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Spiritual Healing—A Traditional Way of Recovery in Mental Illness

Submitted by on April 7, 2016 – 6:00 PM

healing-handsAccording to a book titled, “Nursing Concepts for Health Promotion,” spirituality can be defined as “the spiritual dimension trying to be in harmony with the universe, striving for answers about the infinite, and coming especially into focus at times of emotional stress, physical (and mental) illness, loss, bereavement and death,” (Murray & Zentner, 1989).


As the definition implies, spirituality usually becomes the center of attention at the time of illness. Especially in Pakistani culture, it is very commonplace to approach spiritual or traditional healers in case of physical or mental illnesses.


Orethnotherapists are people who claim to have direct contact and communication with God. They claim to be able to cure the mentally ill by treating them with special powers from the spiritual world (Gadit, 1996). These faith-healers use a number of methods to cure illnesses; certain practices may involve reciting Quranic verses, doing dam or darood, visiting holy places, wearing holy necklaces, rings or bracelets (Ateeq, Jehan, Mehmmod, 2014), while other techniques may involve injurious practices such as harming the patient in order to drive the evil spirit out of their body (Agara, Makanjuola, & Morakinyo, 2008).


In this scholarly paper, I will attempt to analyze this issue in light of contemporary theory, highlight the significance of this issue in socio-cultural context and discuss strategies to promote the mental health of the client within the context of this issue.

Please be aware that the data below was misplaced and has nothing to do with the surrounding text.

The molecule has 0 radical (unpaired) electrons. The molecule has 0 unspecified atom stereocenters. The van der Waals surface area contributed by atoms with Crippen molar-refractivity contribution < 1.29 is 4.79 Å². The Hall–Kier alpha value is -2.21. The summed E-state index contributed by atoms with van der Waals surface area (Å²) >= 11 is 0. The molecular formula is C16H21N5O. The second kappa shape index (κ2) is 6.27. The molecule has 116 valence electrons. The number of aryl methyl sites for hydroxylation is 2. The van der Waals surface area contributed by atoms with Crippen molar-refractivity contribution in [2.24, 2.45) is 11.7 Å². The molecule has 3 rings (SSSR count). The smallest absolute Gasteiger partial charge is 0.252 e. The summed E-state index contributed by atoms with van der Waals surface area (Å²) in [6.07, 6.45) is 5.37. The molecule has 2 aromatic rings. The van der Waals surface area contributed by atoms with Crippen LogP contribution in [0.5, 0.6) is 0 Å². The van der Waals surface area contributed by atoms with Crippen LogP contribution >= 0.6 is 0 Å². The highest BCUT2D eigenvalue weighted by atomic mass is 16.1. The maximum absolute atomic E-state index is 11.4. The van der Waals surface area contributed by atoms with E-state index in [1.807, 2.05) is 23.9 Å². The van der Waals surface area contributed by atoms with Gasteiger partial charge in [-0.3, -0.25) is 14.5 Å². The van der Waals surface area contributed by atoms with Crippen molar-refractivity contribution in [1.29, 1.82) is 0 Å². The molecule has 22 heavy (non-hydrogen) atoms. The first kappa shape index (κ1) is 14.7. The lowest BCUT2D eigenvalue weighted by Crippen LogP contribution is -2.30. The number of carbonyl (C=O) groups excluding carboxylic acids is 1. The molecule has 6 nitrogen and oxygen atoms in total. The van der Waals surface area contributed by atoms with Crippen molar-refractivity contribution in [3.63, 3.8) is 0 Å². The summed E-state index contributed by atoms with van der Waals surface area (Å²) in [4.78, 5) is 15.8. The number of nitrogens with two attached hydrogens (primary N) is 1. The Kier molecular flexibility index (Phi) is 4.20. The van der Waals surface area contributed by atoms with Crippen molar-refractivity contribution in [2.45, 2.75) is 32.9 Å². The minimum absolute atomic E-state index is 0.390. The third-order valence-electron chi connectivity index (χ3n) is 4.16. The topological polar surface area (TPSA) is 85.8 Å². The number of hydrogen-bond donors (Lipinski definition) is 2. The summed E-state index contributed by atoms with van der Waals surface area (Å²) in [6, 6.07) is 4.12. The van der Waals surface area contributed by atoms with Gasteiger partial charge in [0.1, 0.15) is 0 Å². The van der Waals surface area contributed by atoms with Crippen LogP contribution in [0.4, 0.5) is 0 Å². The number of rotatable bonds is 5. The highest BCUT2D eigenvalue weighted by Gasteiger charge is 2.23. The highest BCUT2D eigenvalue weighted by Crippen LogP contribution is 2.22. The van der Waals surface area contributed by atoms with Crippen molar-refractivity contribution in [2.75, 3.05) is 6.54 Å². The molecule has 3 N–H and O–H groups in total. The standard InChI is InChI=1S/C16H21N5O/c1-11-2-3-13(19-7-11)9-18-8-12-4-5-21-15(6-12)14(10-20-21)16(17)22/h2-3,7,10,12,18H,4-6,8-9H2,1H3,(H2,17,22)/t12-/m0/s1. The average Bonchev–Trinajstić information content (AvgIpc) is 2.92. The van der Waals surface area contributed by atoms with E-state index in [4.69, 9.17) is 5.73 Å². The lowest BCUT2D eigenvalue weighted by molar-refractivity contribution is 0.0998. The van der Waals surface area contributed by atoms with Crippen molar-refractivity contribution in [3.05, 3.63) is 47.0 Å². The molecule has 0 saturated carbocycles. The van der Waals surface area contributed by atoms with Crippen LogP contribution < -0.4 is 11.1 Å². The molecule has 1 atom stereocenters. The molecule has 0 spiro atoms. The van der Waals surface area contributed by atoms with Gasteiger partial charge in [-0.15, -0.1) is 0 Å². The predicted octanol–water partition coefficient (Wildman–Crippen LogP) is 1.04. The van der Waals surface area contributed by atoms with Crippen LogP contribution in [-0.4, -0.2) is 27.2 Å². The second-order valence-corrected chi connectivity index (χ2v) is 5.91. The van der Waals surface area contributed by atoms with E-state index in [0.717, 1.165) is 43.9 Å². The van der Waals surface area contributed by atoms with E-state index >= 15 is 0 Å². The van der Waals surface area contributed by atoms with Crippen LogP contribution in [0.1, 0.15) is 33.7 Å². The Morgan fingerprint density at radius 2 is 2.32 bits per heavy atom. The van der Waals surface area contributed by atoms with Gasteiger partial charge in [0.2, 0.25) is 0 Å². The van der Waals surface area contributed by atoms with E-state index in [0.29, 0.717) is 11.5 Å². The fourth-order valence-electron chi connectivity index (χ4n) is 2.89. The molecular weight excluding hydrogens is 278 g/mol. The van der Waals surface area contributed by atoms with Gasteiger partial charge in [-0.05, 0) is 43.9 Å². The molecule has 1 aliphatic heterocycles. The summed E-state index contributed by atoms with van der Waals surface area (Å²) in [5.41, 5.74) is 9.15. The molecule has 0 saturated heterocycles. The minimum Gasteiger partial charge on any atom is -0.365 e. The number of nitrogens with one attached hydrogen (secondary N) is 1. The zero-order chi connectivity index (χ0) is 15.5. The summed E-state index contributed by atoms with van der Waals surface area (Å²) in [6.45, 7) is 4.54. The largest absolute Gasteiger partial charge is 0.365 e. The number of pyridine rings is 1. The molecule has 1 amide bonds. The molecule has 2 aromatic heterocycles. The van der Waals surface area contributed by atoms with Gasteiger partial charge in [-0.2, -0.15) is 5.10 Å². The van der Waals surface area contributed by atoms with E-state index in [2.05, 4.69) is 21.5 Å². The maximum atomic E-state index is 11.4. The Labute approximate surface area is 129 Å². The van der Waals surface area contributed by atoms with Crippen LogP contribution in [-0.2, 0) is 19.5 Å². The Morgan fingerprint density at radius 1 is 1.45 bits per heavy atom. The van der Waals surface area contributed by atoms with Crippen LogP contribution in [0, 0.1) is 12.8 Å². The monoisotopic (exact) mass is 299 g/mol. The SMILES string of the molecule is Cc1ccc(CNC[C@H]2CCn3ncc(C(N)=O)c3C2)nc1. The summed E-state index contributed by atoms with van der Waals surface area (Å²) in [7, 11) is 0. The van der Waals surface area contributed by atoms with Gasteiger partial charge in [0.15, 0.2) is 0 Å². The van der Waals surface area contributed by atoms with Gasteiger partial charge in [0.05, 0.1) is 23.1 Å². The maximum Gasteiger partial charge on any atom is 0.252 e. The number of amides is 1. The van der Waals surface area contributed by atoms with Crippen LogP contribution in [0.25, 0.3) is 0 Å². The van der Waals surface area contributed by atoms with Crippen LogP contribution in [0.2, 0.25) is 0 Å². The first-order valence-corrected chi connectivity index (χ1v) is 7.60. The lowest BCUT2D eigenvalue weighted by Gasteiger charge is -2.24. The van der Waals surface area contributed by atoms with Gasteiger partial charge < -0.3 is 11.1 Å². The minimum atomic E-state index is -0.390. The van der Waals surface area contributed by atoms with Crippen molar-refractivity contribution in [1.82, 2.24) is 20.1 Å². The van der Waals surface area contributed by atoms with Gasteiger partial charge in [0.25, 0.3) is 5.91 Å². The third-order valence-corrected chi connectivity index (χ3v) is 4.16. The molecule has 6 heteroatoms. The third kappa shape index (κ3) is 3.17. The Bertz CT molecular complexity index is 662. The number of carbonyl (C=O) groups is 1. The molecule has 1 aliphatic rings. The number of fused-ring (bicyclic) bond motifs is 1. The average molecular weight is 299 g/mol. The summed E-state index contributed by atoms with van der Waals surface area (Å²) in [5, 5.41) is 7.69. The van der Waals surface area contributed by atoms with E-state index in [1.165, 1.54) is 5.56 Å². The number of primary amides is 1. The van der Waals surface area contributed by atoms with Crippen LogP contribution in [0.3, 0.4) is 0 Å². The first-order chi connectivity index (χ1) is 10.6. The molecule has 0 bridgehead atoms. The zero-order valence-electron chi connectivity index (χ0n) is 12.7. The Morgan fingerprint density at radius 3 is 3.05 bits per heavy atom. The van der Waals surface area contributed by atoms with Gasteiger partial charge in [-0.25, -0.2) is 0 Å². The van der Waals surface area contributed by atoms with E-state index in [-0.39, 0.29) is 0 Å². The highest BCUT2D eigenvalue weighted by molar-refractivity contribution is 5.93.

The reason I am discussing this issue here is the case I encountered in Karachi Psychiatric Hospital. A 40-years-old admitted patient who was diagnosed with schizophrenia believed that she was under the influence of black magic. For this, she consulted both western medicine as well as spiritual healers for treatment. As the family held a strong belief in spiritual healing, they credited her recovery to these faith-healers in spite of her being treated with modern medicine.


After the occurrence of this reported scenario, I attempted to investigate the prevalence of people in Pakistan who are consulting spiritual healers for their treatment. According to the survey, 387 patients who visited Community Health Center of Aga Khan University Hospital used spiritual healer services and were found to constitute a ratio of 11.6% (Qidwai, 2003). Many cases also reported use of dangerous methods in their treatment. Use of these services are highly prevalent in Pakistan, therefore it is necessary to address this issue within the community.


People who consume traditional healer services or their resources are usually considered deprived or uneducated. However, a number of factors are linked with help-seeking behavior from faith-healers. Strong beliefs play a significant role in directing people towards traditional healers—especially in our society, where people habitually believe in the evil eye and black magic (Alosaimi, Alshehri, Alfraih, Alghamdi, Aldahash, Alkhuzayem, & Al-Beeshi, 2015).